Scottish industry leaders laid out the challenges facing the industry from the rapid development of offshore wind farms and the pressures on the inshore sector in a ‘very constructive’ meeting last week with the minister responsible for both energy and inshore fisheries.

The North East of Scotland Fisheries Development Partnership (NESFDP) met Gillian Martin, Scottish minister for energy and the environment, who represents Aberdeenshire East.

Chair of the meeting was Ann Bell, who highlighted the remit of the NESFDP and its joint working with the North Sea Commission Marine Group on issues of common concern and good practice such as co-existence between fishing and other users of the North Sea and local communities.

She said this was particularly resonant as the minister made mention of meetings she had recently attended in Denmark where the importance of working with partners is seen as a high priority.

Mrs Bell said: “We were delighted that the minister took the time to meet with us and for confirming her wish to attend a meeting of the partnership in the New Year.”

SFF chief executive Elspeth Macdonald, who is also vice-chair of NESFDP, set out the challenges that the fishing sector faces due to spatial pressures at sea, especially from the expansion of offshore wind developments, noting the potential impacts not just on fishermen, but also on shore-based parts of the seafood supply chain.

She told Fishing News: “The minister is fairly new in the job and was keen to listen to us and hear our views.

“She is also an Aberdeenshire MSP, so her constituency is within the patch of the partnership.

“I think she does appreciate the industry’s concerns over spatial squeeze and the growth of wind farms. She worked in the energy sector in the North East of Scotland before she went into politics, so I think that’s helpful – I think she understands a lot of that context.

“We talked about some of the other issues, not just the spatial pressures. We also talked about the legacy of these wind farms, and that once you have constructed these things, we don’t really know what their cumulative impact will be in the longer term.”

Elspeth Macdonald said the fact that the minister had been to Denmark talking to people about their experiences of building wind farms and the data they have been gathering indicated that she was engaging with the issues and the need to balance the opportunities of renewable energy with the impact on other sectors.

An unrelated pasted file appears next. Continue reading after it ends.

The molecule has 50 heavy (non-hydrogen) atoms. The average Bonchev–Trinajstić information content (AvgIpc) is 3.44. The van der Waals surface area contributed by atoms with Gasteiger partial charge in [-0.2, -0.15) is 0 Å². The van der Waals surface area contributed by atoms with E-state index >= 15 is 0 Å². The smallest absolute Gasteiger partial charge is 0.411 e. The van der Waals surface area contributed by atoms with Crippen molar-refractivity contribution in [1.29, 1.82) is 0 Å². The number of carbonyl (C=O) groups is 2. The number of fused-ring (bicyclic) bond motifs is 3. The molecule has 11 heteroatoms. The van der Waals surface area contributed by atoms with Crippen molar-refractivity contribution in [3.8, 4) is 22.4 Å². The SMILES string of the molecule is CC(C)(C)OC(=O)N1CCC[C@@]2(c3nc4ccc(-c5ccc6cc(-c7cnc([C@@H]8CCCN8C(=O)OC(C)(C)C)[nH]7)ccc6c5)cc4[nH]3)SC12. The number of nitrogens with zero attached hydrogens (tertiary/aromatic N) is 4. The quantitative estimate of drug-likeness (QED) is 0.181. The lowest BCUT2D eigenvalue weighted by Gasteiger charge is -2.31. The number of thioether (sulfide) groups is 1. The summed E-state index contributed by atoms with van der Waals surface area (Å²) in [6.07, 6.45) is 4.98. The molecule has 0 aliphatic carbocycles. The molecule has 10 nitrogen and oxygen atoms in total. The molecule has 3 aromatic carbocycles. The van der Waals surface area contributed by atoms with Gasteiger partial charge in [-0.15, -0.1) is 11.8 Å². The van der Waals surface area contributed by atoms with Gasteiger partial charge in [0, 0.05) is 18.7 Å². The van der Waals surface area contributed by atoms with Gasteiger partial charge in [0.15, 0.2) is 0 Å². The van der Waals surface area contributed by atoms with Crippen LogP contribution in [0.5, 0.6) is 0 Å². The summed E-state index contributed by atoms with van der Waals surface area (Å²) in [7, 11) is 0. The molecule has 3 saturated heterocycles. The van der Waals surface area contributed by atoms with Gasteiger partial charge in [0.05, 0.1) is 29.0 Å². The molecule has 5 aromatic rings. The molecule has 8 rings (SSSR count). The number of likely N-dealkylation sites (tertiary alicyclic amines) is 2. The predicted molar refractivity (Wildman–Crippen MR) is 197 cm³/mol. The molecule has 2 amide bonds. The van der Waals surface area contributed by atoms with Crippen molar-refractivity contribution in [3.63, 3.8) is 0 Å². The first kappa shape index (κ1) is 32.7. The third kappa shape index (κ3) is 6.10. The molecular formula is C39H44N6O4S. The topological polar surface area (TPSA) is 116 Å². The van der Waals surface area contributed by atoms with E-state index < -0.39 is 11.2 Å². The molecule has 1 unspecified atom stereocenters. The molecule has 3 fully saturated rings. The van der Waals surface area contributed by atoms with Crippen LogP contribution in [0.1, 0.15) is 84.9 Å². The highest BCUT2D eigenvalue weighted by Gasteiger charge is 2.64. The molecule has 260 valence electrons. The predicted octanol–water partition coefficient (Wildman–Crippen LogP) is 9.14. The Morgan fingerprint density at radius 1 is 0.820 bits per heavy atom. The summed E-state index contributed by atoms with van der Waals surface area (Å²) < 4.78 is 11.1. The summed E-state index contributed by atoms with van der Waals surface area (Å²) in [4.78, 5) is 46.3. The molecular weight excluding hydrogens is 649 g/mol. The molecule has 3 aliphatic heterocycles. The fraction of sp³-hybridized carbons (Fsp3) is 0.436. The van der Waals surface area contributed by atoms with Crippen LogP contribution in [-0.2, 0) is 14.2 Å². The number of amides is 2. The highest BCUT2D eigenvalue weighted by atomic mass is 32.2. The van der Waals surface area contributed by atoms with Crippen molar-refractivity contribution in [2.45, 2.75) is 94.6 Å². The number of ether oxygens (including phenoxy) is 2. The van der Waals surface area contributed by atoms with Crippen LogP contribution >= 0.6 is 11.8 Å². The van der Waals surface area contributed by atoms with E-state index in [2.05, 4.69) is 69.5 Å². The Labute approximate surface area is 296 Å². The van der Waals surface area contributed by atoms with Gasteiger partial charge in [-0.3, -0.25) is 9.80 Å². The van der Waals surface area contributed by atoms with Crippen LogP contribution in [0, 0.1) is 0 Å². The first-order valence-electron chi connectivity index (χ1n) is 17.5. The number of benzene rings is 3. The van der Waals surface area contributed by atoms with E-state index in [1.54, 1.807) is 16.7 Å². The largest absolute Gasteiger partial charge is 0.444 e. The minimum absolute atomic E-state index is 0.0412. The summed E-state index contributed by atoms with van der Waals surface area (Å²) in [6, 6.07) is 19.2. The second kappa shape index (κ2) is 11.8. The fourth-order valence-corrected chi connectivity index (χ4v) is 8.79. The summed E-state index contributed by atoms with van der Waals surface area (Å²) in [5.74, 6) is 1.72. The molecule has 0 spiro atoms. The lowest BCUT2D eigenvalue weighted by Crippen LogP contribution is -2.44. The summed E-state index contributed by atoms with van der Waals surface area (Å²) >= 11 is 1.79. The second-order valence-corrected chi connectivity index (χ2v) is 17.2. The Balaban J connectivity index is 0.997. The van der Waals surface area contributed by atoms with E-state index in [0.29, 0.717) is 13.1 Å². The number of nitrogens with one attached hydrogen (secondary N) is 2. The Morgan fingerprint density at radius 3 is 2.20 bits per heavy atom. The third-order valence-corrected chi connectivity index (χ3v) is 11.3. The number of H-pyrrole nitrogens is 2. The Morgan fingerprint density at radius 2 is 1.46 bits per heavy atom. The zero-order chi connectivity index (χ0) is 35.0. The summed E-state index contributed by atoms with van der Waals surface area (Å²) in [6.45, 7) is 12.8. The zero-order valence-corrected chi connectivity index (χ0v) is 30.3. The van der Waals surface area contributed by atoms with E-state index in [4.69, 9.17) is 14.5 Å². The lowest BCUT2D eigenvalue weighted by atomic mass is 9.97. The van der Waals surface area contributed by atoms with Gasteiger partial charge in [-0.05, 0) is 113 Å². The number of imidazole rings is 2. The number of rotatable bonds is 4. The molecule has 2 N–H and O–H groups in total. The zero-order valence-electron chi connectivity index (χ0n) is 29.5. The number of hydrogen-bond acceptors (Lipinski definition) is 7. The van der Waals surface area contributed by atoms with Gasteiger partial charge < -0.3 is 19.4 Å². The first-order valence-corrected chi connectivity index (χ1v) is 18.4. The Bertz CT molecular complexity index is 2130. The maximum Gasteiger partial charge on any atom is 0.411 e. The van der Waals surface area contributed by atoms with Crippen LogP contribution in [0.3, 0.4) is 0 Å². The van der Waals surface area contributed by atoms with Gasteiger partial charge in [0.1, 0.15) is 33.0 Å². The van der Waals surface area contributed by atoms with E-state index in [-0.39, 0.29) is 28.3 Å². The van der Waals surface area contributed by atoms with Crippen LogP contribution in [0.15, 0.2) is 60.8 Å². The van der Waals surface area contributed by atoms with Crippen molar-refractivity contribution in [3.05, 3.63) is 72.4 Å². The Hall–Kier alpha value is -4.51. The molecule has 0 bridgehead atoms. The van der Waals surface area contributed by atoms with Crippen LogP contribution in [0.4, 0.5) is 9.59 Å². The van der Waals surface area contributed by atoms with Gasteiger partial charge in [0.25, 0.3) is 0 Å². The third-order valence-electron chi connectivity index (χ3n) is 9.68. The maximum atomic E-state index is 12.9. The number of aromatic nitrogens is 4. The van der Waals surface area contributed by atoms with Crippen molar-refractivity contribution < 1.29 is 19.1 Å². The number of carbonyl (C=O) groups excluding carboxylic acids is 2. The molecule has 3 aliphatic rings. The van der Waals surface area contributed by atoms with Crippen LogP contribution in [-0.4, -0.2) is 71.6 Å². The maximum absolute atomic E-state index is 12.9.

Noting that the minister’s remit straddled both energy and inshore fisheries, she said the meeting had also discussed the challenges facing the inshore sector, including the Scottish government’s shelved HPMA proposals and ‘the narrative we often hear about the inshore from some of the NGOs’.

“The language in their programme for government published at the beginning of December talks about community-led approaches to enhance marine protection, but we haven’t begun to see the detail of what is in their minds yet,” said Elspeth Macdonald.

“But it’s clear that their HPMA approach wasn’t one that had much support, and that they need to do something differently.

“We also talked about the importance of not forgetting about the inshore stocks when we’re thinking about science and research needs. There is particular concern around brown crab – effort is going up, but catches are going down, so we don’t have a lot of time to decide what we need to do.”

She said the minister was keen to understand the specific concerns of the industry. “There were a couple of things she said she would like to discuss in a bit more detail, and she said she would follow up if we wrote to her, so for an introductory meeting it was a good start.”

She said with no election due in Scotland until 2026, the industry was hoping for a period of political stability, ‘though how long the coalition with the Green Party survives, and whether it will last until the election, remains to be seen’.

Andrew Brown, vice-chair of the Scottish Seafood Association (SSA) and NESFDP, said: “This was an excellent initial opportunity to raise with the minister issues impacting inshore fisheries which directly affect fishing communities and local fish processors.

“The minister was keen to engage further with these concerns, and I look forward to engaging with her further through both the NESFDP and SSA.”

Gillian Martin said she was pleased to have had the opportunity to engage with representatives of local councils, the seafood industry and communities through the NESFPD.

“The Scottish government values Scotland’s fishing sector and the important economic and social role it plays, particularly in rural and island communities,” she said.

“And we know that more than any of us, the people and businesses involved in fishing value and understand the importance of protecting and enhancing our marine environment, not least for the benefit of future generations.

“Constructive engagement and co-operation is vital as we work to deliver a blue economy that benefits our communities, economy and environment. This meeting is, I hope, the first of many as we continue to work together to achieve this.”

This story was taken from the latest issue of Fishing News. For more up-to-date and in-depth reports on the UK and Irish commercial fishing sector, subscribe to Fishing News here or buy the latest single issue for just £3.30 here

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